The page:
Super Bowl XLV will be green –and that’s not just because the Packers will be playing.
In fact, thanks to an expanded environmental initiative, this Sunday’s 2011 Super Bowl is being billed as the greenest NFL championship on record.
But, how can an event like the Super Bowl possibly be environmentally-friendly?
For starters, think renewable energy certificates (RECs). A new collaboration between Just Energy, the National Football League (NFL) and the North Texas Super Bowl XLV Host Committee will ensure that all direct and indirect carbon emissions associated with power generation at major Super Bowl XLV venues will be offset with RECs. So, for every megawatt of electricity used in the production of Super Bowl XLV, one megawatt of renewable energy will be generated by the Sweetwater Wind Farm located in Sweetwater, Texas, 228 miles west of Dallas.
That’s a significant commitment because the Super Bowl gobbles up an enormous amount of energy.
Cowboys Stadium consumes electricity, as do other event-related activities and facilities, such as the NFL Super Bowl headquarters, the Super Bowl media center, the AFC and NFC team hotels, and the NFL Experience Football Theme Park (which is the largest public event at the Super Bowl).
As remarkable as it sounds, Just Energy estimates the event requires approximately the same amount of energy needed to power 1,500 homes for one year.
“This year, the Super Bowl, and all human activities related to the Super Bowl, including hotel stays, public and private transit, broadcast transmissions, etc., are estimated to have a 15,000 megawatt carbon footprint. Under the greening program, Just Energy will purchase a 15M MW equivalent in renewable energy certificates to offset the carbon emissions produced by the Super Bowl XLV. So, in the end, the Super Bowl will have no environmental impact due to the carbon offset program,” Chris Brockbank, Chief Marketing Officer, Just Energy, said in an email interview.
For Just Energy, this offset program offers a “powerful opportunity” to join the NFL and lead by example before a global audience.
“An estimated 100 million - 130 million people around the world watch the Super Bowl. The example we are setting is that large public sporting events like the Super Bowl will not have an impact on the environment, and that this is a priority of the NFL and the Super Bowl Host Committee,” Brockbank explained. “Moreover, it was the NFL and the Super Bowl Host Committees decision to continue the greening program as well as to work with Just Energy to deliver the carbon offsets.”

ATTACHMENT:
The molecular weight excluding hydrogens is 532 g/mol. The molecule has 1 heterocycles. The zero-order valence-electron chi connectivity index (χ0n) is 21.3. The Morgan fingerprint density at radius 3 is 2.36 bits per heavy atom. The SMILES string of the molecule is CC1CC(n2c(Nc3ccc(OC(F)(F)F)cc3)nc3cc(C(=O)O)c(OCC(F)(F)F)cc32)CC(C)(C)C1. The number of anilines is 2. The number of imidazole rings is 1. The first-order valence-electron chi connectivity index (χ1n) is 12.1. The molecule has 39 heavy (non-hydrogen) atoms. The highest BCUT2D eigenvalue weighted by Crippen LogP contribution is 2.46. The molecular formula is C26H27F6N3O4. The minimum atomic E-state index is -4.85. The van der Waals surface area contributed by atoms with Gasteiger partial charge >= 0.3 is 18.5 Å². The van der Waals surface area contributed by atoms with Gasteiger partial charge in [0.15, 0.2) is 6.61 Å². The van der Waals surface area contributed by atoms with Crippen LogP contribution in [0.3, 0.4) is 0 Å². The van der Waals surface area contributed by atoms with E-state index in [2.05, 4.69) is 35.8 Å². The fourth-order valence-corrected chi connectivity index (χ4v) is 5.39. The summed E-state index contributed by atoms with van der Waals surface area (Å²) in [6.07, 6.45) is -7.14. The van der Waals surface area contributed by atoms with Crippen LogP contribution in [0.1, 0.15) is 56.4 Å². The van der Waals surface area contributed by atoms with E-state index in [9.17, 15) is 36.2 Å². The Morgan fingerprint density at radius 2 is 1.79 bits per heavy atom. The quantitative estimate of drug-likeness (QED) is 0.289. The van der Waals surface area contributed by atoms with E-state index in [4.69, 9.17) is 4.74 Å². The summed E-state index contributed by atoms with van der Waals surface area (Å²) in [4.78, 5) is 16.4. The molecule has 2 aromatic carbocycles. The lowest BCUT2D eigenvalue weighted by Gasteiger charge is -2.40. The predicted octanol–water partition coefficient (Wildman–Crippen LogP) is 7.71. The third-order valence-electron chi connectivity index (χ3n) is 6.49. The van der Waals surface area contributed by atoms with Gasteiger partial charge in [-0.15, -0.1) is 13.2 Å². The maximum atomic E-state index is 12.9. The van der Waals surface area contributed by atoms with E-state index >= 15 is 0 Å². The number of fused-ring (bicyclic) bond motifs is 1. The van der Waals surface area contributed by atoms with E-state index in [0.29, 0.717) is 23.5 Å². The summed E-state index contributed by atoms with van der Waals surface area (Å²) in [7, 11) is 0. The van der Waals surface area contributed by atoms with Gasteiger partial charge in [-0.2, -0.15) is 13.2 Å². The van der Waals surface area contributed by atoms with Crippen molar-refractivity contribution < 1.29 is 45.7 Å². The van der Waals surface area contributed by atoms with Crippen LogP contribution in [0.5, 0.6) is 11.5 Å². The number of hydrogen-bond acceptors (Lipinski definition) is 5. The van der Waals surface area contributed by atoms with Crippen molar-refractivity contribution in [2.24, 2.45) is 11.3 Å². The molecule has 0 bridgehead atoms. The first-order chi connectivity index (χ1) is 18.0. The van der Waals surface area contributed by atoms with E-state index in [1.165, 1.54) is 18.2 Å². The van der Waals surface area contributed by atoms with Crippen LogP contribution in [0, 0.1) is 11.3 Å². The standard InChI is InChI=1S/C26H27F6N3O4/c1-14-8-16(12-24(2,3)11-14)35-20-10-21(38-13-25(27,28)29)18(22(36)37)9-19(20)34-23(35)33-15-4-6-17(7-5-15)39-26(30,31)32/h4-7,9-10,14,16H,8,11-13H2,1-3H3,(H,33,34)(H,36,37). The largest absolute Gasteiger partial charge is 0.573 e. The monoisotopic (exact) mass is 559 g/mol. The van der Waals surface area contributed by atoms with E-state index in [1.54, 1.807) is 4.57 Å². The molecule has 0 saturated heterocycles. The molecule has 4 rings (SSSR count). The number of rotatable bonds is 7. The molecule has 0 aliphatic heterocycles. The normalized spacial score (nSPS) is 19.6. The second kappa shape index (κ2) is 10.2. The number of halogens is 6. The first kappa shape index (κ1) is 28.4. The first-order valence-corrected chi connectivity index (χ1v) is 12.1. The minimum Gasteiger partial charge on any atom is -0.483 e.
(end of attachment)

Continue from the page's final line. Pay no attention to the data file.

In addition to this Green Energy initiative, the NFL has launched several other projects designed to address environmental impacts associated with the production of Super Bowl XLV. For instance:
Just Energy’s Brockbank sees collaborative efforts like these as part of a growing corporate sustainability trend.
“There is definitely a trend in that more and more companies are incorporating or expanding their environmental programs making them part of their Corporate Social Responsibility platforms. Not only that, but more companies see green as part of a competitive edge,” Brockbank concluded. “A recent report by the Environmental Defense Fund said that a growing number of companies are embracing environmentally safe practices and saving hundreds of millions of dollars in the process.”
Photo courtesy of Just Energy.
As a corporate content specialist and a ghostwriter for C-level executives, Kathryn's work appears at Forbes, Industry Week and other leading trade publications and websites. She focuses on topics related to science, business sustainability, supply chain risk management and marketing. Find out more about Kathryn at www.CorporateWriter4Hire.com . You can follow Kathryn on Twitter: @CorpWriter4Hire.